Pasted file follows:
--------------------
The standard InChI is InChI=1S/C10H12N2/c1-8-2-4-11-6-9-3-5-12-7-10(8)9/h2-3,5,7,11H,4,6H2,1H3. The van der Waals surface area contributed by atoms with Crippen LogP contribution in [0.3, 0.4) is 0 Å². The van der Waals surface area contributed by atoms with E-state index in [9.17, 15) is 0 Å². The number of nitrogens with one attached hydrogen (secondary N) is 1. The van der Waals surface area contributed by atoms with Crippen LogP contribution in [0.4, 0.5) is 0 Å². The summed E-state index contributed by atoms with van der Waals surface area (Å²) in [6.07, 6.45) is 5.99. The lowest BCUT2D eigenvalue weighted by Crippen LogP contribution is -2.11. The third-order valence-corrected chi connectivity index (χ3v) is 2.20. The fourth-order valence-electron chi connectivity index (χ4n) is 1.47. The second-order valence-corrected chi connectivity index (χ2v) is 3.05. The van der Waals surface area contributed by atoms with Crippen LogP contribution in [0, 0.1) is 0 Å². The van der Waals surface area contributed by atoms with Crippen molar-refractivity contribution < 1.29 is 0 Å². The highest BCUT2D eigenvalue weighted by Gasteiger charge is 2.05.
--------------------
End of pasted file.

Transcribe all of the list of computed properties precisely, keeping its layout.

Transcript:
The standard InChI is InChI=1S/C10H12N2/c1-8-2-4-11-6-9-3-5-12-7-10(8)9/h2-3,5,7,11H,4,6H2,1H3. The van der Waals surface area contributed by atoms with Crippen LogP contribution in [0.3, 0.4) is 0 Å². The van der Waals surface area contributed by atoms with E-state index in [9.17, 15) is 0 Å². The number of nitrogens with one attached hydrogen (secondary N) is 1. The van der Waals surface area contributed by atoms with Crippen LogP contribution in [0.4, 0.5) is 0 Å². The summed E-state index contributed by atoms with van der Waals surface area (Å²) in [6.07, 6.45) is 5.99. The lowest BCUT2D eigenvalue weighted by Crippen LogP contribution is -2.11. The third-order valence-corrected chi connectivity index (χ3v) is 2.20. The fourth-order valence-electron chi connectivity index (χ4n) is 1.47. The second-order valence-corrected chi connectivity index (χ2v) is 3.05. The van der Waals surface area contributed by atoms with Crippen LogP contribution in [0, 0.1) is 0 Å². The van der Waals surface area contributed by atoms with Crippen molar-refractivity contribution < 1.29 is 0 Å². The highest BCUT2D eigenvalue weighted by Gasteiger charge is 2.05.